India is currently at the cusp of an opportunity, where we can recover well and regain our lost glory. For that our youth would have to rediscover their productive intent, which is unfortunately lost in the zeitgeist of lack of boredom and excessive parental protection
In the last columns, we discussed how India, even as early as 200 BC, used to account for more than one third of the global GDP, but was brought down to obscurity during the British era through a systematic predatory process. We are on a tiring and long journey towards recovery. The curse of our large population has turned around to be a blessing, where we now have a low dependency ratio, where a larger working age population supports a smaller dependent population. However, even with this advantage, our recovery depends not only on productive avenues being created by the government or private sector, but also on our youth’s intent of being productive. Unfortunately, this productive intent is blunt as of now, because of the new age youth psychographics including a safety net created by parents—emotionally and financially—and the challenges created by new information and entertainment technologies. Though a worldwide problem, for India the ramifications are larger—because we neither have time nor resources on our side. Hence, putting our youth back on the productive rails is a ‘do or die’ situation for us.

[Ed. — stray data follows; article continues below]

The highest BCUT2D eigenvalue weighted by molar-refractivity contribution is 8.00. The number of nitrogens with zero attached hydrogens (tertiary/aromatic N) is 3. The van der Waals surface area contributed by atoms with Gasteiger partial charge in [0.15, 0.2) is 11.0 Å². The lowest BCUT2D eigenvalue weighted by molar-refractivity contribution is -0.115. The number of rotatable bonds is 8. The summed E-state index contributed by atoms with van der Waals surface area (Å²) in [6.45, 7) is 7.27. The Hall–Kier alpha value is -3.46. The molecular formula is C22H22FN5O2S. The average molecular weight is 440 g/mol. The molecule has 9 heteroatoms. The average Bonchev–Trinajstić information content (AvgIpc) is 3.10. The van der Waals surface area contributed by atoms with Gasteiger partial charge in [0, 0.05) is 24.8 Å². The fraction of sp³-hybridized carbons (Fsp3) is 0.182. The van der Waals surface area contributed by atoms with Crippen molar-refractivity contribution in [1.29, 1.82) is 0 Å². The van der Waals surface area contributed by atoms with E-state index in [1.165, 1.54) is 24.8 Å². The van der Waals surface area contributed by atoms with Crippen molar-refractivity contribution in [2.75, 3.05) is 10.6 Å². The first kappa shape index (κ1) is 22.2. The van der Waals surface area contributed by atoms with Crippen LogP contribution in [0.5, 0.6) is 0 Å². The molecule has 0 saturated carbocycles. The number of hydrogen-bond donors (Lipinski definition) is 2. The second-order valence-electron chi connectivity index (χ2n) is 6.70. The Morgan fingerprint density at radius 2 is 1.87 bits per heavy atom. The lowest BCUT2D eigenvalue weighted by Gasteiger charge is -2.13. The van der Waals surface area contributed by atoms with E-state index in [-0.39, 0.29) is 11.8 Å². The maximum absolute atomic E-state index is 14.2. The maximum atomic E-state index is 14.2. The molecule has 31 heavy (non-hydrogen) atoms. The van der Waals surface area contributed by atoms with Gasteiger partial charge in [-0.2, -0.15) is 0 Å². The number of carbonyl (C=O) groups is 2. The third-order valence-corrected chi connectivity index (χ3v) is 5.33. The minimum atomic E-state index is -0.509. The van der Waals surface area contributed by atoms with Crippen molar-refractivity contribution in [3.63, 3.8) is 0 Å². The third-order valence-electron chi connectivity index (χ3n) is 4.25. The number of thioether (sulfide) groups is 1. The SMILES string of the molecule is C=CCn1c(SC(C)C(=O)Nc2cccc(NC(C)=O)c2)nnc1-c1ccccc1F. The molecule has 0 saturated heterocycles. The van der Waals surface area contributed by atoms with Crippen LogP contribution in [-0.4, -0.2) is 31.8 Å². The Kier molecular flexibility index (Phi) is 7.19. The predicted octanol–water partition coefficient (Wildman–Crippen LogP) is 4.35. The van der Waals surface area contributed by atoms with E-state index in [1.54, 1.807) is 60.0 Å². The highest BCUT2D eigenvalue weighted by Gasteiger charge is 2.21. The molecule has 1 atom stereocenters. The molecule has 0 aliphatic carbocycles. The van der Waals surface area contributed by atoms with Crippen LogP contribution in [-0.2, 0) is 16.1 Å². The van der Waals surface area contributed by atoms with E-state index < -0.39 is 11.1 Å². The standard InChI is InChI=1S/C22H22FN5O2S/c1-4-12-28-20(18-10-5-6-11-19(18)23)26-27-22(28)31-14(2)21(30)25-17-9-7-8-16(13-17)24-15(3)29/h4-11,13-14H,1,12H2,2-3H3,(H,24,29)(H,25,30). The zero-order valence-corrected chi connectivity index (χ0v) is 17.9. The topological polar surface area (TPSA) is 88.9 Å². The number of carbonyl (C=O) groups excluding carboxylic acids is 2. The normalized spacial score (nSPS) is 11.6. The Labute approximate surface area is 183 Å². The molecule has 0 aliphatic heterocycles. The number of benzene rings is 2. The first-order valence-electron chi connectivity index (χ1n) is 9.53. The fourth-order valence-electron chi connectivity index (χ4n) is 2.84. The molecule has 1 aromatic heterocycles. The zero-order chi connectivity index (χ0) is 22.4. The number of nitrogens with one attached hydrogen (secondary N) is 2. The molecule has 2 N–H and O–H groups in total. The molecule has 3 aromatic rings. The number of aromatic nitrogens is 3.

Other nations who have faced a similar challenge have dealt with it in multiple ways. For example, in most Western countries, it is taken for granted that individuals come of age by the time they cross 18 years. They move out of their parent’s homes, take independent decisions, own up responsibilities and get engaged with work—whether part time or full time. Social fabric is tuned towards this, and questions are raised, if parents are over protective beyond a certain age. This plays a great role in inculcating the productive intent and values right at the start of the working age. Then there are countries like Singapore and Israel, which are at the cusp of Eastern and Western cultures. These countries have what is known as conscription, or mandatory military service, where all citizens once reaching a certain age must sign up to serve their country. It is almost like a right of passage for its youth, providing greater exposure to different kinds of people, locations and skills. Of course, though there are advantages of inculcating national pride and security in young people, from a larger economic perspective, this national service teaches them how to solve problem, work with different people, and build networks. These skills are all imperative to creating or working in an entrepreneurial business, according to Dan Senor and Saul Singer, authors of, ‘Start-Up Nation: The Story of Israel’s Economic Miracle’.